Author Topic: Bortle scale accuracy?  (Read 527 times)

asagnata

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Re: Bortle scale accuracy?
« Reply #15 on: January 16, 2018, 11:26:22 PM »
Where is the most light pollution free zone in the lower 48? I thought it was somewhere in Nebraska based on some LP maps I've seen- but maybe they're wrong?

Anyhow since we have some experts here I wanted to ask a question about the Bortle Scale.  Hypothetically speaking, if we were able to remove all light pollution (natural and artificial) and have perfect seeing what would be the magnitude of the dimmest stars we could see?  Magnitude 8, like the lowest levels on the Bortle Scale talk about? Do we have any records of the dimmest star a human has ever seen from the surface of the planet? I have heard that either the Sahara Desert or interior Antarctica provide the best opportunities for seeing stars that dim:

https://en.wikipedia...cal_observatory

and

https://en.wikipedia.org/wiki/Ridge_A

that one is wild..... they compare the seeing to the HST!

https://en.wikipedia...e_A#Observatory

I find Antarctica fascinating as it combines my two great loves- astronomy and extreme weather!

unllamerblood

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Re: Bortle scale accuracy?
« Reply #16 on: January 20, 2018, 04:43:23 PM »
Quote
Hypothetically speaking, if we were able to remove all light pollution (natural and artificial) and have perfect seeing what would be the magnitude of the dimmest stars we could see?  Magnitude 8, like the lowest levels on the Bortle Scale talk about?

I'm not really sure what you mean by natural light "pollution;" the phrase seems somewhat self-contradictory.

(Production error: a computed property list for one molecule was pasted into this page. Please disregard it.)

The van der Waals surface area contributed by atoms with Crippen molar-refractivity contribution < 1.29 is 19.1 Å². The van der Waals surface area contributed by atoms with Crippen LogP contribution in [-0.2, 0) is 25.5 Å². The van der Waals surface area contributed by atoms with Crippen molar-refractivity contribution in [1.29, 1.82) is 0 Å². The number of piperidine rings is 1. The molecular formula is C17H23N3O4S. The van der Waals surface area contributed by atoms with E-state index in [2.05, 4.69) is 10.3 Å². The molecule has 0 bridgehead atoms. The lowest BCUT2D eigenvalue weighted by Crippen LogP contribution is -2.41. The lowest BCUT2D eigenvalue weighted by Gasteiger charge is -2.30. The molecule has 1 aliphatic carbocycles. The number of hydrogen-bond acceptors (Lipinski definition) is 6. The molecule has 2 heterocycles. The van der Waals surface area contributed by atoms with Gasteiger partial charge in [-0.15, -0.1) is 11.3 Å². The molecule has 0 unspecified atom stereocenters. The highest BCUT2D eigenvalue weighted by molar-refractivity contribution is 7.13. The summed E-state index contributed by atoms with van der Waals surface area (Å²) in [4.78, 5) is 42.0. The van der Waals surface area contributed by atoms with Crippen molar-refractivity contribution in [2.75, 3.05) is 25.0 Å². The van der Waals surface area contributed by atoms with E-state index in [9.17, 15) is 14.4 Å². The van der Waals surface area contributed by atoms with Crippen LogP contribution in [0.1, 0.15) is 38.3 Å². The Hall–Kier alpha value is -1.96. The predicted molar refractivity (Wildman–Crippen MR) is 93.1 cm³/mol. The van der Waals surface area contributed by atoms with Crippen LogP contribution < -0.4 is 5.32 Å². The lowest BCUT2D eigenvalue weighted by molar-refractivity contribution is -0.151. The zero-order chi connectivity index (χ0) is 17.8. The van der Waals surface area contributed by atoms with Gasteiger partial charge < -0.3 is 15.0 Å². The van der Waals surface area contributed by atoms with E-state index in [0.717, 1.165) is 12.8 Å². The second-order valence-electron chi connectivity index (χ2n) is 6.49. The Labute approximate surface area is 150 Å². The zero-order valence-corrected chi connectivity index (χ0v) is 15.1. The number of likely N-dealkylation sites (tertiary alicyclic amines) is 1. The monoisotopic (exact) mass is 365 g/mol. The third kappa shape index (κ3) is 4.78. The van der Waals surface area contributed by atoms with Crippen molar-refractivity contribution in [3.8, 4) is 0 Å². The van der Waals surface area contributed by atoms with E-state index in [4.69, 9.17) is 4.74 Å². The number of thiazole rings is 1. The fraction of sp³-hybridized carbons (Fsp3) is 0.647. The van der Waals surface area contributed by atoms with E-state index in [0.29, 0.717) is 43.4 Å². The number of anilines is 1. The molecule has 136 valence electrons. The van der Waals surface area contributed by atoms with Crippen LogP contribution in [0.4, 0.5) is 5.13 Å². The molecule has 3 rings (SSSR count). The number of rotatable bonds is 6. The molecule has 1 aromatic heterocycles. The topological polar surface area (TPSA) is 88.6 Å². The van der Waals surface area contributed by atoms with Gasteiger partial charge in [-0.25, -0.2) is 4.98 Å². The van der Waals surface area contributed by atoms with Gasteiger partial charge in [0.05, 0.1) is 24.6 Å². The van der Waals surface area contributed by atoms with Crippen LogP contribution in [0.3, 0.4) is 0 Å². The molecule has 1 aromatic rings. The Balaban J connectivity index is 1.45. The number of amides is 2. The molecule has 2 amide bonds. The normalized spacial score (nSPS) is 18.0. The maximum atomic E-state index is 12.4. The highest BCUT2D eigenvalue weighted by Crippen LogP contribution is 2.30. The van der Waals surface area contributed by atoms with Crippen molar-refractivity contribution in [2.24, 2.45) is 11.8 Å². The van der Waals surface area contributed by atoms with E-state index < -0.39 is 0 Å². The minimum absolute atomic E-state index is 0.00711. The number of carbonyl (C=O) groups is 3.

If you could remove all natural light sources, you wouldn't be able to see any stars at all, since the stars themselves are one of the three major sources of natural skyglow on a moonless night. The others are airglow and the zodiacal light. Airglow can be removed by going into outer space, but you have to get far from Earth to eliminate the zodiacal light.

Most of Earth's surface is in fact free of artificial light pollution -- think oceans. In such cases, the limiting factors are atmospheric clarity, natural skyglow, and each individual's eyes' ability to collect photons. For the faintest stars, we're talking about just a few photons per second falling onto a 7-mm pupil.

Some people have seen stars to magnitude 8.5; Barbara Wilson reports one night in the Andes when she could see every star in the 2nd edition of Sky Atlas 2000.0. John Bortle can (or could) certainly see stars to magnitude 8.0.

Different people have wildly different abilities to see faint stars. That's one of the reasons that John Bortle included multiple different criteria in his scale.

I have seen a few stars in the 7.0 - 7.5 range, but never consistently; I will see one star of mag 7.3 and then fail to see a nearby star of mag 7.1 no matter how carefully I look. This seems to be my own personal absolute limit, since the observations were from superb sites in southeastern Oregon and the Andes.

buddderpdrivla

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Re: Bortle scale accuracy?
« Reply #17 on: January 21, 2018, 03:23:31 AM »
Thanks, Tony.  I should have been more specific: if one could remove every source of light except for stars, what would be the dimmest stars one could see? It sounds like 8.5 is about the minimum then? I have searched far and wide and have not seen any reports anywhere about people being able to see stars of Mag 9 or lower.  Like you said, there are some reports in the 8-8.5 range, I remember seeing 3 of them (reports, not stars haha), one going back to an old newsgroup, back in the mid-late 90s.

A related question is, since telescope minimum magnitude limits are based on Mag 6-6.5 as the visual viewing limit, is it fair to assume that in an incredibly dark Mag 8.5 sky, we can shift the scope's minimum magnitude limit by 2 levels?  Thanks!